This "vehicle as a platform" approach may indeed save some consumers money, particularly in the lease-heavy luxury sedan space where average ownership intervals are measured in months, not years. Also, this approach could open the door even further into letting consumers get exactly the specification they want, instead of bundling discrete options into packages in the name of streamlining manufacturing processes.
However, the potential downsides are troubling, particularly when it comes to used car sales. BMW representatives indicated that upgraded features will apply to the car, not the user, but indicated that all the details on used car sales are still being worked out. Again, there are some positives here, like being able to have a better-equipped second-hand car than the original owner, but it's hard to not see this as simply another shot of revenue for BMW in a transaction that might otherwise not involve the company at all.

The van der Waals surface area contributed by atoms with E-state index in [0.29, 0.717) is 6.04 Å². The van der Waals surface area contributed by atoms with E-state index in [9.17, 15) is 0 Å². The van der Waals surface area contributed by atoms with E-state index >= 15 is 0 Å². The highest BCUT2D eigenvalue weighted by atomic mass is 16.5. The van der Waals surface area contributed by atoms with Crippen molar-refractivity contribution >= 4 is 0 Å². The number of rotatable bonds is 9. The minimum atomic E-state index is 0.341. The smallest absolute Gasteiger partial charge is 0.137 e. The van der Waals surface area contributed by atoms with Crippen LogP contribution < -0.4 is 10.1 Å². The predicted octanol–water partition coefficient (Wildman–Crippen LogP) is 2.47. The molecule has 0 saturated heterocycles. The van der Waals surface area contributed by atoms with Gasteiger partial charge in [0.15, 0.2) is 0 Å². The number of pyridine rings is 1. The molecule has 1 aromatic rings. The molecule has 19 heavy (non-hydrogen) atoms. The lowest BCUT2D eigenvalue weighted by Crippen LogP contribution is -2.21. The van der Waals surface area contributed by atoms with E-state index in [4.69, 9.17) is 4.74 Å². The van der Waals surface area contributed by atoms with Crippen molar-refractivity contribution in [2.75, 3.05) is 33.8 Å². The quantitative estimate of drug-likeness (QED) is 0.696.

If this trend in the auto industry catches on, I'll never buy a new car ever again. There's plenty of classic and slightly used cars there that doesn't have this shit.Your next BMW might only have heated seats for 3 months